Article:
The disputed domain name was registered by the Respondent on March 9, 2017. Currently, the disputed domain name does not resolve to an active website.
5. Parties’ Contentions
The Complainant asserts the disputed domain is confusingly similar to the Complaint’s Mark because the disputed domain is composed of the Mark and the generic suffix “mags.” The Complainant asserts the Respondent has no rights or legitimate interests in the Mark or the disputed domain name because the Respondent has not engaged in any bona fine business activity under the Mark or the disputed domain name. The Complainant asserts the disputed domain name was registered and is being used in bad faith by the Respondent to duplicitously solicit complimentary supplies and beauty products from the Complainant’s third-party advertisers and business associates.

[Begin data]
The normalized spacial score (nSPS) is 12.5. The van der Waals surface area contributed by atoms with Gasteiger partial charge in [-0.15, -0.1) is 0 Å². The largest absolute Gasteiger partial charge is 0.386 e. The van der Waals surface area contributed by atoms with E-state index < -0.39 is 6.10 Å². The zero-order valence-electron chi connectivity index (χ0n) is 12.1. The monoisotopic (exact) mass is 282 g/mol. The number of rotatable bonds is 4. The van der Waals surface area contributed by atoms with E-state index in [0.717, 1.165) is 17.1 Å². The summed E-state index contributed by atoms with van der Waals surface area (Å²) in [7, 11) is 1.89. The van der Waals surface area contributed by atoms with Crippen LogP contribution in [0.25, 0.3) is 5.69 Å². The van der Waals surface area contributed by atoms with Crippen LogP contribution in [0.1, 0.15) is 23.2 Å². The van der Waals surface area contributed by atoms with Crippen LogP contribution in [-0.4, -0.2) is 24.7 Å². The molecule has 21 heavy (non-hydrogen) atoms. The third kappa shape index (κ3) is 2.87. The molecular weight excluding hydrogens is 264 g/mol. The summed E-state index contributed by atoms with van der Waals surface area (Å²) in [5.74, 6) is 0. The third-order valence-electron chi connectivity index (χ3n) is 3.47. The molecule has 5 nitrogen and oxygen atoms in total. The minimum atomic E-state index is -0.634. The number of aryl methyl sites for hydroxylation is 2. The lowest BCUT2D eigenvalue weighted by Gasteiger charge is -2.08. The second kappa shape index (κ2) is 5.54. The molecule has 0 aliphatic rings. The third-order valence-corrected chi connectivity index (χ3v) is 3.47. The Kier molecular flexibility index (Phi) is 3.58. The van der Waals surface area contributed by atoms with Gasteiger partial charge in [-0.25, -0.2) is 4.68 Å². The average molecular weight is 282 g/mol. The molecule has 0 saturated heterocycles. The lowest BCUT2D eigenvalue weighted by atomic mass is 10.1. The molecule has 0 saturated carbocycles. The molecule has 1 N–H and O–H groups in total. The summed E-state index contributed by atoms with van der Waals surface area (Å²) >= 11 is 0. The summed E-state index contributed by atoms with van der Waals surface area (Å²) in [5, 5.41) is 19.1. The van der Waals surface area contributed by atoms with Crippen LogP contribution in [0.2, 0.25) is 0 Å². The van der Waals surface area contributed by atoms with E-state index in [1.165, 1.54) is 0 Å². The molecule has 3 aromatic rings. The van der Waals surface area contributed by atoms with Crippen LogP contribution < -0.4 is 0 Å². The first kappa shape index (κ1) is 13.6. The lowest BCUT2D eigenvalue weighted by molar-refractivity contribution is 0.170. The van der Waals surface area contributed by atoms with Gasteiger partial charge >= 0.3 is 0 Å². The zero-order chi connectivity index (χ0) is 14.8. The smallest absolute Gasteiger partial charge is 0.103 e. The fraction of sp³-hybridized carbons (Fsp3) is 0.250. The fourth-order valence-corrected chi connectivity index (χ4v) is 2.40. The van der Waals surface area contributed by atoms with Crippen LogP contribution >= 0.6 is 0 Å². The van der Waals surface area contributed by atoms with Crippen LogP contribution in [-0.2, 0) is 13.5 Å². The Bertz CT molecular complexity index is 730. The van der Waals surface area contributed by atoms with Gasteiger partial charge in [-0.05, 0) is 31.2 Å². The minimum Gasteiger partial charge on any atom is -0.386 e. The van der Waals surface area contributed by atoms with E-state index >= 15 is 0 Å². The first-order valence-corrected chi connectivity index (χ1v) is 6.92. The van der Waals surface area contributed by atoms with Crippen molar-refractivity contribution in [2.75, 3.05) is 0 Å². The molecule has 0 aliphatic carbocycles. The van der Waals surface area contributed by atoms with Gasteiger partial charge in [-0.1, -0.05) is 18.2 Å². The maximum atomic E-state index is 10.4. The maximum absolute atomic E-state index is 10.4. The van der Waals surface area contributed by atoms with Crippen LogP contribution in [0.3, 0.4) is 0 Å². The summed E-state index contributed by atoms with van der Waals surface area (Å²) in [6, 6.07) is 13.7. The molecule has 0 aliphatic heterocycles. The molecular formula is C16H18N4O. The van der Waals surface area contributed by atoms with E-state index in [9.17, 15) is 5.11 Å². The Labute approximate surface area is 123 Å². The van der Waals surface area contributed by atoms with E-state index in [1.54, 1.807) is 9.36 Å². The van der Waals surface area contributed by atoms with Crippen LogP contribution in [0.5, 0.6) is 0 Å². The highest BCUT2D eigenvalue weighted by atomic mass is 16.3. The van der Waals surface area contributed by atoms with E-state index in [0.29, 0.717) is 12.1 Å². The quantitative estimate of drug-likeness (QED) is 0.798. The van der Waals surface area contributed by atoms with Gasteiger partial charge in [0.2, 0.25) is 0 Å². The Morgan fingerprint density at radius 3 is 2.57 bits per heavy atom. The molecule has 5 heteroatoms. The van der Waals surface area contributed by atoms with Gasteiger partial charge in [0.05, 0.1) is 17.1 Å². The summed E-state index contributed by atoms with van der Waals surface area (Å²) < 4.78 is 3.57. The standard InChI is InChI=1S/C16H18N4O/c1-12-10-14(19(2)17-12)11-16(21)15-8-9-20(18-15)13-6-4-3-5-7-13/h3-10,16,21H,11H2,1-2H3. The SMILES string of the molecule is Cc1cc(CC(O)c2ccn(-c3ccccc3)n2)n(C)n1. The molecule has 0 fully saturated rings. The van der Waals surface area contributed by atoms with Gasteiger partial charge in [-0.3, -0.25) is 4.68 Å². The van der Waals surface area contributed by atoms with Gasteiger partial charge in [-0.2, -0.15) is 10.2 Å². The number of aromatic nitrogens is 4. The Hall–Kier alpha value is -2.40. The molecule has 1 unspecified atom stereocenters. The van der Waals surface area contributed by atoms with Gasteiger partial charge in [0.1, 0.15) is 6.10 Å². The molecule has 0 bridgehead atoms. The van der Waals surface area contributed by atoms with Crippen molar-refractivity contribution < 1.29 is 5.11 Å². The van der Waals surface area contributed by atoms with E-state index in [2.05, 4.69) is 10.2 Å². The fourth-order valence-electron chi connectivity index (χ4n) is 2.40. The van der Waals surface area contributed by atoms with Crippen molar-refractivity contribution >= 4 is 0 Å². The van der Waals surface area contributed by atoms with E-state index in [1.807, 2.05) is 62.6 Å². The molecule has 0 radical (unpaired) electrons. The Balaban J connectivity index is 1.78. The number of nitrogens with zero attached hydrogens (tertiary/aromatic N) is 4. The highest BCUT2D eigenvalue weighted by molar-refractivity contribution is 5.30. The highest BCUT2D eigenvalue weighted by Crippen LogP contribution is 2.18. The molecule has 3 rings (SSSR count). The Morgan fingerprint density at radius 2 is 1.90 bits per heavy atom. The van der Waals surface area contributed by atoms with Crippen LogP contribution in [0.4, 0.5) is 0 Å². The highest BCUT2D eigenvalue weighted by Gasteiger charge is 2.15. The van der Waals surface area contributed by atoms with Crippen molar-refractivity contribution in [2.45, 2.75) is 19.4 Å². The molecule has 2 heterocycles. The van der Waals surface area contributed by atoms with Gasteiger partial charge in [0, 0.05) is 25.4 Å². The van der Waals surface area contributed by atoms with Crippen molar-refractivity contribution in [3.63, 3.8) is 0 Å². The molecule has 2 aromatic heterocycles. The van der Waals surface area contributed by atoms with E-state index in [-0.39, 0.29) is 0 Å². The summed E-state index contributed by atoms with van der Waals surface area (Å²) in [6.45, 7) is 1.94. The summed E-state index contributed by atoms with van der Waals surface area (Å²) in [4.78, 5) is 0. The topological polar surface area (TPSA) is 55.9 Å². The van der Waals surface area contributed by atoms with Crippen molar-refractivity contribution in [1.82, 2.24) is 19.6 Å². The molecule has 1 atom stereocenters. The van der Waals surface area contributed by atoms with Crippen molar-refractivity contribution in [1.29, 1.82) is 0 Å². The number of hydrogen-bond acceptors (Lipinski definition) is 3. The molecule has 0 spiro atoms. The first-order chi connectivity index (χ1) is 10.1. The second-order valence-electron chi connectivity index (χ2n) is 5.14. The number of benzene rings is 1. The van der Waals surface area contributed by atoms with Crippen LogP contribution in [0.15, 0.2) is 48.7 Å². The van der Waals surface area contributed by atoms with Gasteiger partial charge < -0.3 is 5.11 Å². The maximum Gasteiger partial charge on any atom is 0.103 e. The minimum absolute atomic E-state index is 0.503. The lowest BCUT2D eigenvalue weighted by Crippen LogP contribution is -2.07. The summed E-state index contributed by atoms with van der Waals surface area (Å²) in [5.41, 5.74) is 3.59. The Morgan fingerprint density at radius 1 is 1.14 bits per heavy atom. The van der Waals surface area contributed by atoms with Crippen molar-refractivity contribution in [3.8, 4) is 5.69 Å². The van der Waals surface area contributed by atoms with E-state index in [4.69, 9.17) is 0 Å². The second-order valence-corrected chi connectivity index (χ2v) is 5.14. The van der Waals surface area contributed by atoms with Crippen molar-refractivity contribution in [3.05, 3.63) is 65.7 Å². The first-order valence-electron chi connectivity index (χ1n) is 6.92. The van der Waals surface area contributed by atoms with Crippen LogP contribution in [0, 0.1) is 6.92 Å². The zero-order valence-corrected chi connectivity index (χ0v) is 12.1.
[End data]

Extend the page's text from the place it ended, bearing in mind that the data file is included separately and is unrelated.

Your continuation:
The Respondent did not reply to the Complainant’s contentions.
6. Discussion and Findings
A. Identical or Confusingly Similar
The disputed domain name merely appends the generic term “mags” to the Complainant’s Mark. It is well established that appending generic terms as suffixes or prefixes to recognized marks typically results in a finding of confusing similarity.See e.g. Advance Magazine Publishers Inc. v. Vanilla Limited/ Domain Finance Ltd./ Minakumari Periasany, WIPO Case No. D2004-1068. Such is the case here. The Panel finds the disputed domain name is confusingly similar to the Complainant’s Mark.
The Complainant has met its burden of proof under paragraph 4(a)(i) of the Policy.
B. Rights or Legitimate Interests